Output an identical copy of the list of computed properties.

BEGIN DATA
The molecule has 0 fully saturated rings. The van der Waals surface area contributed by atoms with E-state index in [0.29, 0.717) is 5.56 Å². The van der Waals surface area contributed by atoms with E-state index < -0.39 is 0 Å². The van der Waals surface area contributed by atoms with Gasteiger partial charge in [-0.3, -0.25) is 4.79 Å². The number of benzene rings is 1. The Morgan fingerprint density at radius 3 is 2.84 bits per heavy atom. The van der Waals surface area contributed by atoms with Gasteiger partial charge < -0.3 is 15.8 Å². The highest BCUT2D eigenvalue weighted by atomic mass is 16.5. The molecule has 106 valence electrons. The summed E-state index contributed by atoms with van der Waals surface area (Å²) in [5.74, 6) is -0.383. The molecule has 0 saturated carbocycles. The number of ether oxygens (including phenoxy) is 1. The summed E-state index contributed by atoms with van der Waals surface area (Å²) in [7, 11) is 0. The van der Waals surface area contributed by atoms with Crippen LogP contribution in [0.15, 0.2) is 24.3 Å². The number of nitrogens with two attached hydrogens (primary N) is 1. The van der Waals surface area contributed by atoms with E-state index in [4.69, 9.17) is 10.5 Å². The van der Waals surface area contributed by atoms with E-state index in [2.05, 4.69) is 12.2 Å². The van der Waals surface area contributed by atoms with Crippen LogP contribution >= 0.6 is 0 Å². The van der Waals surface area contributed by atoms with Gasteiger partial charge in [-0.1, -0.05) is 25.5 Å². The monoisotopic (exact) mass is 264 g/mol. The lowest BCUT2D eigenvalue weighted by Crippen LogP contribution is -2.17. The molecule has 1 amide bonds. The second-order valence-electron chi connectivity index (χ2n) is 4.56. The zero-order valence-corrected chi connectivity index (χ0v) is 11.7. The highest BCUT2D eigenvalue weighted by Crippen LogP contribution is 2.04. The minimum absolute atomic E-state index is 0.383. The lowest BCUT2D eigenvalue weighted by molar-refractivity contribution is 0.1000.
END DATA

The molecule has 0 fully saturated rings. The van der Waals surface area contributed by atoms with E-state index in [0.29, 0.717) is 5.56 Å². The van der Waals surface area contributed by atoms with E-state index < -0.39 is 0 Å². The van der Waals surface area contributed by atoms with Gasteiger partial charge in [-0.3, -0.25) is 4.79 Å². The number of benzene rings is 1. The Morgan fingerprint density at radius 3 is 2.84 bits per heavy atom. The van der Waals surface area contributed by atoms with Gasteiger partial charge < -0.3 is 15.8 Å². The highest BCUT2D eigenvalue weighted by atomic mass is 16.5. The molecule has 106 valence electrons. The summed E-state index contributed by atoms with van der Waals surface area (Å²) in [5.74, 6) is -0.383. The molecule has 0 saturated carbocycles. The number of ether oxygens (including phenoxy) is 1. The summed E-state index contributed by atoms with van der Waals surface area (Å²) in [7, 11) is 0. The van der Waals surface area contributed by atoms with Crippen LogP contribution in [0.15, 0.2) is 24.3 Å². The number of nitrogens with two attached hydrogens (primary N) is 1. The van der Waals surface area contributed by atoms with E-state index in [4.69, 9.17) is 10.5 Å². The van der Waals surface area contributed by atoms with E-state index in [2.05, 4.69) is 12.2 Å². The van der Waals surface area contributed by atoms with Crippen LogP contribution >= 0.6 is 0 Å². The van der Waals surface area contributed by atoms with Gasteiger partial charge in [-0.1, -0.05) is 25.5 Å². The monoisotopic (exact) mass is 264 g/mol. The lowest BCUT2D eigenvalue weighted by Crippen LogP contribution is -2.17. The molecule has 1 amide bonds. The second-order valence-electron chi connectivity index (χ2n) is 4.56. The zero-order valence-corrected chi connectivity index (χ0v) is 11.7. The highest BCUT2D eigenvalue weighted by Crippen LogP contribution is 2.04. The minimum absolute atomic E-state index is 0.383. The lowest BCUT2D eigenvalue weighted by molar-refractivity contribution is 0.1000.